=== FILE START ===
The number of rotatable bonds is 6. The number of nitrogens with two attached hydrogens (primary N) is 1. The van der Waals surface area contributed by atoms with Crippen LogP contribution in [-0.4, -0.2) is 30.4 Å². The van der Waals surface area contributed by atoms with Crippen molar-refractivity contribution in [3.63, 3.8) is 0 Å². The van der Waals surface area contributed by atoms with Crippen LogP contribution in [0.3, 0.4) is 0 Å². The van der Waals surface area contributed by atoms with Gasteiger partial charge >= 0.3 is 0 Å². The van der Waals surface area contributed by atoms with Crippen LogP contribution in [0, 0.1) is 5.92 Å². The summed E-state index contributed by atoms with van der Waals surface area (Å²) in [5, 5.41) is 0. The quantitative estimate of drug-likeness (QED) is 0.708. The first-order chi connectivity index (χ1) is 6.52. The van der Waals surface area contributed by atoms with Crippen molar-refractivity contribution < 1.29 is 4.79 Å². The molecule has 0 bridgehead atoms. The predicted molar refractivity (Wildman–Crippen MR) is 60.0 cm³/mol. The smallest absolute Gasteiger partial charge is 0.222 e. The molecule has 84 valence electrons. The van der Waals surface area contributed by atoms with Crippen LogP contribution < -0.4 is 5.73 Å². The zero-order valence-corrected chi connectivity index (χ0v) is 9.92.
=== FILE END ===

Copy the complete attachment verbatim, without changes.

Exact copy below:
The number of rotatable bonds is 6. The number of nitrogens with two attached hydrogens (primary N) is 1. The van der Waals surface area contributed by atoms with Crippen LogP contribution in [-0.4, -0.2) is 30.4 Å². The van der Waals surface area contributed by atoms with Crippen molar-refractivity contribution in [3.63, 3.8) is 0 Å². The van der Waals surface area contributed by atoms with Crippen LogP contribution in [0.3, 0.4) is 0 Å². The van der Waals surface area contributed by atoms with Gasteiger partial charge >= 0.3 is 0 Å². The van der Waals surface area contributed by atoms with Crippen LogP contribution in [0, 0.1) is 5.92 Å². The summed E-state index contributed by atoms with van der Waals surface area (Å²) in [5, 5.41) is 0. The quantitative estimate of drug-likeness (QED) is 0.708. The first-order chi connectivity index (χ1) is 6.52. The van der Waals surface area contributed by atoms with Crippen molar-refractivity contribution < 1.29 is 4.79 Å². The molecule has 0 bridgehead atoms. The predicted molar refractivity (Wildman–Crippen MR) is 60.0 cm³/mol. The smallest absolute Gasteiger partial charge is 0.222 e. The molecule has 84 valence electrons. The van der Waals surface area contributed by atoms with Crippen LogP contribution < -0.4 is 5.73 Å². The zero-order valence-corrected chi connectivity index (χ0v) is 9.92.